1. Thank you for your honesty - yes it is a tough one. I caught a glimpse of myself in the mirror the other day and realised that I am now the same shape as my aunt was when I first met her - ie not very tall and fairly wide. Since Aunt R is now 99 for the first time I was able to think not "oh dear I'm fat" but "there's a good set of genes if ever there was one" but as I said, it was the first time I've thought that, and the negative thoughts will creep in alongside for a while to come I know.

  2. I'm not the parent of someone with an eating disorder, but I am an ED therapist. Reading this post it struck me that this is also what being in this profession can be like. All the same scrutiny, or feelings of scrutiny, especially when eating (or not!) in the related environments (conferences, work, etc). It's amazing what having a heightened sensitivity to this is like, isn't it? And also equally great to get a reprieve...

  3. Anonymous,

    This is an excellent point. It deserves a whole discussion of its own, come to think of it. I know I was making some snap judgments myself when I met a clinician, and I know my daughter did as well. It was a no-win for the clinician: there isn't an appearance that wouldn't inspire either suspicion or comparison.

    I remember one car trip home where the family described being distracted during the whole session by the therapist's Diet Coke.

  4. In my experience, our adolescents are just as likely to rebel against their parents as to emulate them. That goes for everything, including eating and physical activity. That doesn't keep us from second--guessing ourselves as parents, but it should help free us from guilt if our child develops anorexia.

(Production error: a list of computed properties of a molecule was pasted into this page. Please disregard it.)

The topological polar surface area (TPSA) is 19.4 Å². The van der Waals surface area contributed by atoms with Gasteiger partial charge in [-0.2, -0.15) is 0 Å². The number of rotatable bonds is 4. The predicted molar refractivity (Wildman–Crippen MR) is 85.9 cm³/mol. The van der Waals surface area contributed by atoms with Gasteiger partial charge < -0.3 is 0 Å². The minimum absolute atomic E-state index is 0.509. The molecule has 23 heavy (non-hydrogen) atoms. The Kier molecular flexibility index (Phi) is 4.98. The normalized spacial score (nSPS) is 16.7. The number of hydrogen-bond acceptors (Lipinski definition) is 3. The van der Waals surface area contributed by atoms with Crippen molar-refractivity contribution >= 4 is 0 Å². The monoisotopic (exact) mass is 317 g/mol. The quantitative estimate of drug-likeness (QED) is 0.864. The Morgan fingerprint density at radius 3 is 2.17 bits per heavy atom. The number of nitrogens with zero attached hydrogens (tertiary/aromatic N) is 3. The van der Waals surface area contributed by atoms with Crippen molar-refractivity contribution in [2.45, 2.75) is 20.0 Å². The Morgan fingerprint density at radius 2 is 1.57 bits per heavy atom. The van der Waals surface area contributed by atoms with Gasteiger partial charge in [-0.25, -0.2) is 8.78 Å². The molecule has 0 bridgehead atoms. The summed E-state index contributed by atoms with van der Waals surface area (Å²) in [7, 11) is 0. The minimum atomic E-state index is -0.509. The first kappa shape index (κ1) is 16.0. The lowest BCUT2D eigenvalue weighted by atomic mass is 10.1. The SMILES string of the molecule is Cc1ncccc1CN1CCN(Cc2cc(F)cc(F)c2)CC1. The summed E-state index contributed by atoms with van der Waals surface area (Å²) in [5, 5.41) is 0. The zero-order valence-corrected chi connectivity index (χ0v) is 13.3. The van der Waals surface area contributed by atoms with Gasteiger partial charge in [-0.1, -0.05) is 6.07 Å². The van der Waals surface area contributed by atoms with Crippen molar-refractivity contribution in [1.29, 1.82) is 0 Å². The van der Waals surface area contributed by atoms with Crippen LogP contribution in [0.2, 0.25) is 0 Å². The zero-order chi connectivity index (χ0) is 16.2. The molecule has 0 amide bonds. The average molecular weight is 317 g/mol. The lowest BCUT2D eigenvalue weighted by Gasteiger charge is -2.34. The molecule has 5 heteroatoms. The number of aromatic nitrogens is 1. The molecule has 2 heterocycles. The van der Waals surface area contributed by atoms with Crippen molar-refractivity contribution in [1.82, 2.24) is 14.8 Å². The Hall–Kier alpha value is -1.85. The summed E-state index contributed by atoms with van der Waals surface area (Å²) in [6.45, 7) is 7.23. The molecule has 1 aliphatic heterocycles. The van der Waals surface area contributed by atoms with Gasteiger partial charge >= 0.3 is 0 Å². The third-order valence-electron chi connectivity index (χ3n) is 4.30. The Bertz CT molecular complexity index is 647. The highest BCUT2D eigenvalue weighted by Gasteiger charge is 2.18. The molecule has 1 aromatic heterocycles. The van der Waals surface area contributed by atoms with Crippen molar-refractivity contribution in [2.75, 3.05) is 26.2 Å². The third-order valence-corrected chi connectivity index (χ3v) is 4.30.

5. Anonymous,

    Forgive my inquisitiveness, but I'm curious about your statement. Are you saying that eating disorders are a form of rebellion?

  6. NO, I'm not saying that eating disorders are a form of rebellion (although I can see how my words could be interpreted that way) What I tried to say is that I agree that stuff parents do like being athletic, joining a running club, ordering ice cream sometimes and a salad other times, having a weight watcher account or wearing a diet coke t-shirt, don't have anything to do with whether our adolescent gets anorexia, and further that they don't even influence our kid's behavior all that much one way or the other since, while sometimes adolescents emulate their parents, other times they experiment with being different from them. ("Rebel" was not the best term to use!)

  7. Laura, do you know about Glenn Gaesser's book Big Fat Lies on the subject of being fit at any weight? Gaesser is a UVa professor who seems to agree with the Health at Every Size movement.

  8. I have read Gaesser, and his critics.

    I do believe in the Health at Every Size concept and scientific support. But with caution: not everyone is going to be healthy no matter what they do - health has to do with far more than just how fit we are, and it isn't all under our control.

    I believe in living our lives with balance and activity and in accordance with our genes and joys - we have gone the wrong way entirely by judging health, beauty, or virtue by one's size.